C40.4550 (3)0.8571 (4)0.3523 (3)0.0745 (10)
H40.47350.90860.31790.089*
C50.3742 (2)0.8318 (4)0.2917 (3)0.0750 (10)
H50.33790.86640.21690.090*
C60.3471 (2)0.7542 (4)0.3432 (3)0.0613 (9)
C70.37157 (16)0.6295 (3)0.5129 (2)0.0486 (7)
C80.3474 (3)0.3932 (4)0.5685 (4)0.0930 (13)
H8A0.38810.41020.64870.139*
H8B0.34330.28330.55250.139*
H8C0.29660.43120.54530.139*
C90.3568 (2)0.8581 (4)0.5699 (3)0.0619 (8)

Atomic displacement parameters (Å2)

U11U22U33U12U13U23
Cl10.0583 (5)0.1217 (9)0.0646 (6)0.0019 (5)0.0285 (5)0.0127 (5)
Cl20.0589 (6)0.1721 (13)0.0731 (7)−0.0024 (6)0.0252 (5)0.0231 (7)
O10.0903 (16)0.0367 (12)0.0958 (17)0.0011 (10)0.0684 (15)0.0009 (10)
N10.0733 (17)0.0436 (14)0.0707 (16)−0.0010 (11)0.0540 (15)0.0000 (11)
N20.129 (3)0.0544 (18)0.122 (3)−0.0121 (17)0.100 (3)−0.0177 (17)
C10.0566 (16)0.0401 (14)0.0550 (16)0.0025 (12)0.0397 (14)−0.0008 (12)
C20.0587 (17)0.0537 (17)0.0574 (17)0.0016 (13)0.0393 (15)−0.0039 (13)
C30.0639 (19)0.070 (2)0.087 (2)−0.0075 (16)0.056 (2)−0.0115 (18)
C40.103 (3)0.069 (2)0.090 (3)0.000 (2)0.079 (2)0.0017 (19)
C50.096 (3)0.078 (2)0.066 (2)0.013 (2)0.058 (2)0.0132 (18)
C60.0620 (18)0.068 (2)0.0564 (18)0.0022 (15)0.0382 (16)0.0003 (15)
C70.0502 (15)0.0413 (15)0.0535 (16)0.0004 (12)0.0319 (13)−0.0001 (12)
C80.123 (3)0.050 (2)0.144 (4)−0.004 (2)0.101 (3)0.014 (2)
C90.080 (2)0.055 (2)0.076 (2)−0.0076 (16)0.0612 (19)−0.0101 (16)

Geometric parameters (Å, °)

Cl1—C21.724 (3)C2—C31.389 (4)
Cl2—C61.724 (4)C3—C41.374 (5)
O1—C71.314 (3)C3—H30.9300
O1—C81.451 (4)C4—C51.367 (5)
N1—C71.278 (4)C4—H40.9300
N1—C91.338 (4)C5—C61.385 (5)
N2—C91.143 (4)C5—H50.9300
C1—C21.370 (4)C8—H8A0.9600
C1—C61.382 (4)C8—H8B0.9600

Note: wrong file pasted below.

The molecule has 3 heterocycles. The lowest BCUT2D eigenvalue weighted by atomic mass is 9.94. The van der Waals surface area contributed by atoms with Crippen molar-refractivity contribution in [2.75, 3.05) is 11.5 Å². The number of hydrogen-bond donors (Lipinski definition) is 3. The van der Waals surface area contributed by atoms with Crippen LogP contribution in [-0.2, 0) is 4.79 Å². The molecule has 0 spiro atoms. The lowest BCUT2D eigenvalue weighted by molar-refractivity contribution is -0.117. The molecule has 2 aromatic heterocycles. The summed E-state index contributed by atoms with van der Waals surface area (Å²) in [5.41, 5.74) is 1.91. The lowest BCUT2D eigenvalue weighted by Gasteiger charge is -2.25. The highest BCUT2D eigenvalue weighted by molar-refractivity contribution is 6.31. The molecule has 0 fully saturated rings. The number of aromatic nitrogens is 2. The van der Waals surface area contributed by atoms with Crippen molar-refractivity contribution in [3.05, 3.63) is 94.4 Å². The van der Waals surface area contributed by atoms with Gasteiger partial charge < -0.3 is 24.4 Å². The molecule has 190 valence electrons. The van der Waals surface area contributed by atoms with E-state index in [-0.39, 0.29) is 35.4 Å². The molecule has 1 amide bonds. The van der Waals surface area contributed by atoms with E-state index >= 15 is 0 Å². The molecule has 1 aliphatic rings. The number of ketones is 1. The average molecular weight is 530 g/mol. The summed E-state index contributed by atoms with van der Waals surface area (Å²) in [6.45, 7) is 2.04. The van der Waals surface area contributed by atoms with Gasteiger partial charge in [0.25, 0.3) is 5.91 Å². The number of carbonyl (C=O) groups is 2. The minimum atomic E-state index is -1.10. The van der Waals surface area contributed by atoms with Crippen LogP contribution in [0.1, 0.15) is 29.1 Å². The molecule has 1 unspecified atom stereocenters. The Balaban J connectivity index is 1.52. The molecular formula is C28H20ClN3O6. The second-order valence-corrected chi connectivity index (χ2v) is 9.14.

C1—C71.486 (4)C8—H8C0.9600
C7—O1—C8117.2 (3)C4—C5—H5120.4
C7—N1—C9117.1 (3)C6—C5—H5120.4
C2—C1—C6118.8 (3)C1—C6—C5120.9 (3)
C2—C1—C7119.9 (3)C1—C6—Cl2119.2 (3)
C6—C1—C7121.3 (3)C5—C6—Cl2119.8 (3)
C1—C2—C3121.1 (3)N1—C7—O1121.0 (3)
C1—C2—Cl1119.5 (2)N1—C7—C1125.6 (2)
C3—C2—Cl1119.4 (2)O1—C7—C1113.4 (2)
C4—C3—C2119.0 (3)O1—C8—H8A109.5
C4—C3—H3120.5O1—C8—H8B109.5
C2—C3—H3120.5H8A—C8—H8B109.5
C5—C4—C3121.1 (3)O1—C8—H8C109.5
C5—C4—H4119.5H8A—C8—H8C109.5
C3—C4—H4119.5H8B—C8—H8C109.5
C4—C5—C6119.2 (3)N2—C9—N1174.8 (4)
C6—C1—C2—C30.8 (4)C7—C1—C6—Cl2−2.1 (4)
C7—C1—C2—C3−176.1 (3)C4—C5—C6—C10.6 (5)
C6—C1—C2—Cl1178.8 (2)C4—C5—C6—Cl2178.7 (3)
C7—C1—C2—Cl11.9 (4)C9—N1—C7—O1179.2 (3)
C1—C2—C3—C4−0.6 (5)C9—N1—C7—C10.2 (4)
Cl1—C2—C3—C4−178.6 (3)C8—O1—C7—N1−3.7 (4)
C2—C3—C4—C50.4 (5)C8—O1—C7—C1175.4 (3)
C3—C4—C5—C6−0.4 (5)C2—C1—C7—N189.7 (4)
C2—C1—C6—C5−0.8 (5)C6—C1—C7—N1−87.1 (4)
C7—C1—C6—C5176.0 (3)C2—C1—C7—O1−89.4 (3)
C2—C1—C6—Cl2−178.9 (2)C6—C1—C7—O193.8 (3)

Footnotes

Supplementary data and figures for this paper are available from the IUCr electronic archives (Reference: RZ2343).

References

  • Desiraju, G. R. & Parthasarathy, R. (1989). J. Am. Chem. Soc.111, 8725–8726.
  • Farrugia, L. J. (1997). J. Appl. Cryst.30, 565.
  • Farrugia, L. J. (1999). J. Appl. Cryst.32, 837–838.
  • Gabe, E. J., Le Page, Y., Charland, J.-P., Lee, F. L. & White, P. S. (1989). J. Appl. Cryst.22, 384–387.
  • Gabe, E. J. & White, P. S. (1993). DIFRAC American Crystallographic Association Meeting, Pittsburgh, Abstract PA 104.
  • Huffman, K. R. & Schaefer, F. C. (1963). J. Org. Chem.28, 1816–1821.
  • Jäger, L., Krug, A., Hartung, H. & Kolbe, A. (1996). Z. Anorg. Allg. Chem.622, 361–366.
  • Ponomareva, V. V., Domasevich, K. V., Skopenko, V. V., Simonov, Y. A., Dvorkin, A. A. & Mazus, M. D. (1995). J. Inorg. Chem.40, 763–768.